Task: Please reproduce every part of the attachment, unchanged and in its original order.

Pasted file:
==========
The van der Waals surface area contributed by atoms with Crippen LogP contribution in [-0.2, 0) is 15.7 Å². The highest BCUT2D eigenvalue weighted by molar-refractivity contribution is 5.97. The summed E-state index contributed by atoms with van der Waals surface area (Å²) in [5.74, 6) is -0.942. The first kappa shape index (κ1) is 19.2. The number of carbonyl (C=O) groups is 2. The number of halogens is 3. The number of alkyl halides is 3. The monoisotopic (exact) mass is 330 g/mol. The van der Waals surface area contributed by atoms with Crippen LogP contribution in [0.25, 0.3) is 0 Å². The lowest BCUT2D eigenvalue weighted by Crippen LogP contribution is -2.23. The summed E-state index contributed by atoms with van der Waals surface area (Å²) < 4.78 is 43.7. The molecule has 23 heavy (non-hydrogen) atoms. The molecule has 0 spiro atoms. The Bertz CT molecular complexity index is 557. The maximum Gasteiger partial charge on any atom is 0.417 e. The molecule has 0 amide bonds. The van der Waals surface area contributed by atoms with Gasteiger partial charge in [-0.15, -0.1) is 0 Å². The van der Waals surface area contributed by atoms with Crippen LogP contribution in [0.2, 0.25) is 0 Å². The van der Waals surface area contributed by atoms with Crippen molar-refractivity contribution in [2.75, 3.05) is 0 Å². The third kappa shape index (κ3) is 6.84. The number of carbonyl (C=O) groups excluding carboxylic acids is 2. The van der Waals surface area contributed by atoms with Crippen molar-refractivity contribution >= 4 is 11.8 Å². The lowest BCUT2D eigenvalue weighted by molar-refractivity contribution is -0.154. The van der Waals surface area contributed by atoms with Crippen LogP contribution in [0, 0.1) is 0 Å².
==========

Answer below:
The van der Waals surface area contributed by atoms with Crippen LogP contribution in [-0.2, 0) is 15.7 Å². The highest BCUT2D eigenvalue weighted by molar-refractivity contribution is 5.97. The summed E-state index contributed by atoms with van der Waals surface area (Å²) in [5.74, 6) is -0.942. The first kappa shape index (κ1) is 19.2. The number of carbonyl (C=O) groups is 2. The number of halogens is 3. The number of alkyl halides is 3. The monoisotopic (exact) mass is 330 g/mol. The van der Waals surface area contributed by atoms with Crippen LogP contribution in [0.25, 0.3) is 0 Å². The lowest BCUT2D eigenvalue weighted by Crippen LogP contribution is -2.23. The summed E-state index contributed by atoms with van der Waals surface area (Å²) < 4.78 is 43.7. The molecule has 23 heavy (non-hydrogen) atoms. The molecule has 0 spiro atoms. The Bertz CT molecular complexity index is 557. The maximum Gasteiger partial charge on any atom is 0.417 e. The molecule has 0 amide bonds. The van der Waals surface area contributed by atoms with Gasteiger partial charge in [-0.15, -0.1) is 0 Å². The van der Waals surface area contributed by atoms with Crippen LogP contribution in [0.2, 0.25) is 0 Å². The van der Waals surface area contributed by atoms with Crippen molar-refractivity contribution in [2.75, 3.05) is 0 Å². The third kappa shape index (κ3) is 6.84. The number of carbonyl (C=O) groups excluding carboxylic acids is 2. The van der Waals surface area contributed by atoms with Crippen molar-refractivity contribution >= 4 is 11.8 Å². The lowest BCUT2D eigenvalue weighted by molar-refractivity contribution is -0.154. The van der Waals surface area contributed by atoms with Crippen LogP contribution in [0, 0.1) is 0 Å².